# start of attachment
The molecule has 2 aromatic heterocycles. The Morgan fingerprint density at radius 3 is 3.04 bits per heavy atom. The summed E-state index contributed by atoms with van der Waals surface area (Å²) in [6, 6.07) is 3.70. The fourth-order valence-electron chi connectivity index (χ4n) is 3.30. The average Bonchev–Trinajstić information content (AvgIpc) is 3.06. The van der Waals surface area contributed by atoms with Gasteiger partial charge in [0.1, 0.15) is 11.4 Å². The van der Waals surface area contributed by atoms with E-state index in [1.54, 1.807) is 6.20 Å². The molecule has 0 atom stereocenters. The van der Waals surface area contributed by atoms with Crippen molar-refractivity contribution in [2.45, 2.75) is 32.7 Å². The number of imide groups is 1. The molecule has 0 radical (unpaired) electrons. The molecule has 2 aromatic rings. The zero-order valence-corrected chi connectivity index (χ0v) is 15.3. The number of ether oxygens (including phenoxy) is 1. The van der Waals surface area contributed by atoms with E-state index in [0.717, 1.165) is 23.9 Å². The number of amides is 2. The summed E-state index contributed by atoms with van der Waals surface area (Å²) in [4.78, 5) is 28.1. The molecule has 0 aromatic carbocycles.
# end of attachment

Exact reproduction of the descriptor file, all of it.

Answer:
The molecule has 2 aromatic heterocycles. The Morgan fingerprint density at radius 3 is 3.04 bits per heavy atom. The summed E-state index contributed by atoms with van der Waals surface area (Å²) in [6, 6.07) is 3.70. The fourth-order valence-electron chi connectivity index (χ4n) is 3.30. The average Bonchev–Trinajstić information content (AvgIpc) is 3.06. The van der Waals surface area contributed by atoms with Gasteiger partial charge in [0.1, 0.15) is 11.4 Å². The van der Waals surface area contributed by atoms with E-state index in [1.54, 1.807) is 6.20 Å². The molecule has 0 atom stereocenters. The van der Waals surface area contributed by atoms with Crippen molar-refractivity contribution in [2.45, 2.75) is 32.7 Å². The number of imide groups is 1. The molecule has 0 radical (unpaired) electrons. The molecule has 2 aromatic rings. The zero-order valence-corrected chi connectivity index (χ0v) is 15.3. The number of ether oxygens (including phenoxy) is 1. The van der Waals surface area contributed by atoms with E-state index in [0.717, 1.165) is 23.9 Å². The number of amides is 2. The summed E-state index contributed by atoms with van der Waals surface area (Å²) in [4.78, 5) is 28.1. The molecule has 0 aromatic carbocycles.